TOKYO (Reuters) - Japan opened a missile defence drill to the public on Wednesday, a move it says will reassure the country it is ready to counter any missile attack by neighbouring North Korea.
A PAC-3 Patriot battery drove on to the Asaka Self Defence Forces base near Tokyo, deployed its radar antenna and raised its missile launcher to firing position. The drill is one of four being held across Japan.
“Making this public is a way to reassure people about their safety and bring peace of mind,” Akinori Hanada, an Air Self Defence Force major, told reporters.
North Korea has pushed ahead with its missile and nuclear weapons programmes in defiance of U.N. Security Council resolutions, and regularly threatens to destroy the United States, Japan and South Korea.
U.S. Defense Secretary Jim Mattis said this month North Korea’s advancing weapons programmes were the “most urgent” threat to national security and that its means to deliver them had increased in speed and scope.
South Korea has deployed the U.S. Terminal High Altitude Area Defense (THAAD) anti-missile system to protect against the North Korean threat, angering China, North Korea’s lone major ally.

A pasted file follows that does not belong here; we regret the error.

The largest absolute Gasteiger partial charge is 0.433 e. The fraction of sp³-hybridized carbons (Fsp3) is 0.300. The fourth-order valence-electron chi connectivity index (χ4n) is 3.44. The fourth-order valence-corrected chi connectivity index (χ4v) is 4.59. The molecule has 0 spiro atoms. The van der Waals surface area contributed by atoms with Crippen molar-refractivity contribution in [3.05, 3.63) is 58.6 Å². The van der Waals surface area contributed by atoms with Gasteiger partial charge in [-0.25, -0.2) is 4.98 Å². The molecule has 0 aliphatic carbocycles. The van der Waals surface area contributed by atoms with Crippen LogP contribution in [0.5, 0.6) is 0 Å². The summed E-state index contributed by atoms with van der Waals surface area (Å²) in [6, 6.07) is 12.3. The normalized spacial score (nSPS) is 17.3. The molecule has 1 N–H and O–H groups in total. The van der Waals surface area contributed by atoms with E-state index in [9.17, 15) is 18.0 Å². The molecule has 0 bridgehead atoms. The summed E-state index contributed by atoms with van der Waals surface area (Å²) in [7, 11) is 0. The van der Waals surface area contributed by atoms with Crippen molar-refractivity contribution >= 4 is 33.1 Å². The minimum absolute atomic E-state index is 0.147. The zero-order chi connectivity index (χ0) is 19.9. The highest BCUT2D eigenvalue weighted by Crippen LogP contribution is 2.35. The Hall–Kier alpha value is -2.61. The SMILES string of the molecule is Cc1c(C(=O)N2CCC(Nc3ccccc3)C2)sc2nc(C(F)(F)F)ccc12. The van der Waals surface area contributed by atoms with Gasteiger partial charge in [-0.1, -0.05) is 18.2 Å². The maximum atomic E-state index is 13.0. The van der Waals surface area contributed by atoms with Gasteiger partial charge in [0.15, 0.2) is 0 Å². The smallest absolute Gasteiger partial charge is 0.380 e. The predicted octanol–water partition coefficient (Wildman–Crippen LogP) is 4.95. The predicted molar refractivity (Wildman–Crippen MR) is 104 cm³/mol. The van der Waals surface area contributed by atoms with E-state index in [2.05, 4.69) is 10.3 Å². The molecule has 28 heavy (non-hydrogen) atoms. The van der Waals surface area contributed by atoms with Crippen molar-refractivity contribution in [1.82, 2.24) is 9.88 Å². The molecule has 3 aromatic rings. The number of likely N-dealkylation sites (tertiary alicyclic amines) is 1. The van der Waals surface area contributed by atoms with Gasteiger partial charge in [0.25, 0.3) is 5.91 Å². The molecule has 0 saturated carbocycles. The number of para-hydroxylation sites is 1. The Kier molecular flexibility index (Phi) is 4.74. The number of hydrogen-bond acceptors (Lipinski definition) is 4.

Japan’s PAC-3 batteries are the last line of defence against any incoming warheads. With a range of around 15 km (9 miles), they are only able to protect larger cities and key government installations.
Advances in North Korea’s ballistic missile programme have raised concern in Tokyo that its PAC-3 batteries and Aegis destroyers in the Sea of Japan could be overwhelmed.
Japan has begun a $1 billion program to upgrade the PAC-3s to extend their range and accuracy, but the first of those will not be ready until 2020.
In addition to public PAC-3 exercises, some Japanese prefectures have also conducted missile attack evacuation drills in recent weeks.
Japan will follow these up with a series of 30-second public information broadcasts and newspaper ads beginning Friday advising people what to do in the event of a North Korean missile attack, the Yomiuri newspaper said.
A Japanese government spokeswoman declined to comment when asked about the report.
Editing by Nick Macfie